Most marketers and sales pros have accepted the stat that says buyers are at least 57 percent of the way through the buying cycle by the time they engage a salesperson. A recent State of the Conversation report from my company found that nearly 80 percent of marketing and sales leaders believe the stat is true.
But, based on the data that keeps coming out and telling us more about the realities of modern, complex B2B sales, there’s good reason to view this stat with some skepticism – and to really question the belief that buyers are more than halfway done with the buying journey by the time a rep enters the picture.
Two findings in particular cast doubt on the idea…and these could have significant implications for how salespeople understand the messaging role they need to play to steer successful customer conversations.
Factoring In Team Readiness
Case in point: How do you reconcile the 57 percent stat with the finding from Sales Benchmark Index that more than 60 percent of qualified pipeline deals fizzle out in no decision? It makes you wonder: If most qualified deals really are so far along, then why are the majority of them stalling out?
And what about the ever-expanding number of decision-makers involved in the average complex B2B sale (according to some sources, it’s nearing seven!). The continued expansion of the B2B buying committee throws doubt on the 57 percent stat more than any other factor. Because even if you assume that one of the roughly seven decision-makers is more than 57 percent of the way through the buying process when a rep takes the lead, where does that leave the rest of the buyers involved in the deal? What if some of them are brought into the lifecycle of the deal later on, and are individually starting at 10, 5 or even zero percent? If a host of decision-makers are much less far along in the buying journey, then it’s going to drag the cumulative number down to something a lot less than 57 percent.
So what does that mean for salespeople? It means they probably still have a lot of heavy lifting to do to convince buyers to change and drive consensus. That’s why they need to be the masters of the “why change” story when they take on the lead.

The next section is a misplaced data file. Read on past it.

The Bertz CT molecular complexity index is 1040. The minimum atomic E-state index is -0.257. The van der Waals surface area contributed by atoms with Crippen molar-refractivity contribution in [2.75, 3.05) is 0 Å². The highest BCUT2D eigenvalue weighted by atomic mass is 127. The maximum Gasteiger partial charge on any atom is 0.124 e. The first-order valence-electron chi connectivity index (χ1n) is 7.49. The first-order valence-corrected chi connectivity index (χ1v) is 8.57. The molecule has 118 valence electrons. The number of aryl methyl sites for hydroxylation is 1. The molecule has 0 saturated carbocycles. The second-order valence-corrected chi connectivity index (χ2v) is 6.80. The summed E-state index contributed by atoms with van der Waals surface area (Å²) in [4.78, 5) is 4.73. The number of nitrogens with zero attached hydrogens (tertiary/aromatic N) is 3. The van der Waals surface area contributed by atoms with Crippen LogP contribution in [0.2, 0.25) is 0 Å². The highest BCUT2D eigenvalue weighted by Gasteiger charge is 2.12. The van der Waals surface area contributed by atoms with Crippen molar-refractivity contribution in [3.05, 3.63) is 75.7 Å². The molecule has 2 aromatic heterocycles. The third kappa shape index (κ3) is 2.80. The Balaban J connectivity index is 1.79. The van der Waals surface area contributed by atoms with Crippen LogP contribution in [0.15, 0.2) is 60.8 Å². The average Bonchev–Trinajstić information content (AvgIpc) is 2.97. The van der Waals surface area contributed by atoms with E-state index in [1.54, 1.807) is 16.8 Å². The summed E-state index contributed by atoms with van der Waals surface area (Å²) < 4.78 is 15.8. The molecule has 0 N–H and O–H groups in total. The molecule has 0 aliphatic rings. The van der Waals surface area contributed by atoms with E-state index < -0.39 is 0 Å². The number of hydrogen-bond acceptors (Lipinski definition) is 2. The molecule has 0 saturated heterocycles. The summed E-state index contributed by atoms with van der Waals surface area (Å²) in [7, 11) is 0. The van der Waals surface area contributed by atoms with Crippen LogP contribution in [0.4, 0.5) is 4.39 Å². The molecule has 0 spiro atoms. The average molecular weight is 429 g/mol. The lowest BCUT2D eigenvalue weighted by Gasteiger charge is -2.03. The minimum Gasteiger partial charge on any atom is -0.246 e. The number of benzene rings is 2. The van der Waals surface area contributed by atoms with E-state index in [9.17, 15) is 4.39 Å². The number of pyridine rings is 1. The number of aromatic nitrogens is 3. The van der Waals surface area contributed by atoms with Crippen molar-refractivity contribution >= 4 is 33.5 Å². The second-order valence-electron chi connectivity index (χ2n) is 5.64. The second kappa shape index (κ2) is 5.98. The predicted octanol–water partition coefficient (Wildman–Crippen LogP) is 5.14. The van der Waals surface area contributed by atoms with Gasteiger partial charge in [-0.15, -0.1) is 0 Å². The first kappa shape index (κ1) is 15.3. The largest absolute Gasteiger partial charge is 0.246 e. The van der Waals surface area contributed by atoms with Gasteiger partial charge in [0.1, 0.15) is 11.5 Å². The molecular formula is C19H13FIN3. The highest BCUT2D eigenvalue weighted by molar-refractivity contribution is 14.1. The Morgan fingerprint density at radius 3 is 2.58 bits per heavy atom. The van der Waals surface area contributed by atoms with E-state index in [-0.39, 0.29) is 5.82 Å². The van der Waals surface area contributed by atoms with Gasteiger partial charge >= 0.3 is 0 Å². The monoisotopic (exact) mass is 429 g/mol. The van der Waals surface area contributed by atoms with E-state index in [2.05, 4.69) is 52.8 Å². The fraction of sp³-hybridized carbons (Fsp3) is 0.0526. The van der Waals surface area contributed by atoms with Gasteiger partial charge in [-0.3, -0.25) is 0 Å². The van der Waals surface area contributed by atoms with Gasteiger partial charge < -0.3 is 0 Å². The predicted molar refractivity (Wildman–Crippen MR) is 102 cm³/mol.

The Status Quo Bias
The main reason some of the factors above complicate the 57 percent stat has to do with the fact that when salespeople enter the customer conversation, they may be starting with the wrong conversation.
It’s no accident that 60 percent of qualified deals end in no decision. This problem is a result of bad habits and training, which has led to an assumption that because a prospect is meeting with you, it’s time to start touting your features and benefits. But usually, it’s not. Usually, that prospect hasn’t yet committed to doing something different from what they’re doing today. That’s why skills training and sales content needs to prepare reps to handle the first and most important field sales conversation—the opportunity creation conversation designed to activate need-driven buying intent. This dialogue isn’t about why your prospects should choose you; it’s about why they should change from where they are today.
In other words, your biggest enemy isn’t the other players in your industry. Your biggest enemy is your buyer’s aversion to change,or their status quo bias.
That’s why the story you need to lead with in the field shouldn’t focus on your features and benefits – even if you think they’re differentiated. Save that for the “why you” story, which comes later. You first need to deliver a compelling “why change” story. To do this well and overcome the status quo bias, your message needs to include:
Data about the number of decision-makers involved in your typical deal, and about the propensity of so many once-promising deals to end in no decision, should make you wonder how far along in the buying cycle your prospects really are when they engage a sales rep. Since buyers may not all be as far along as the 57 percent number suggests, salespeople need to own and master the “why change” story. After all, a meeting is always nice. But it doesn’t mean your prospect has committed to doing something different than what they’re doing today.
Tim Riesterer is chief strategy officer at Corporate Visions, which is committed to improving sales conversations.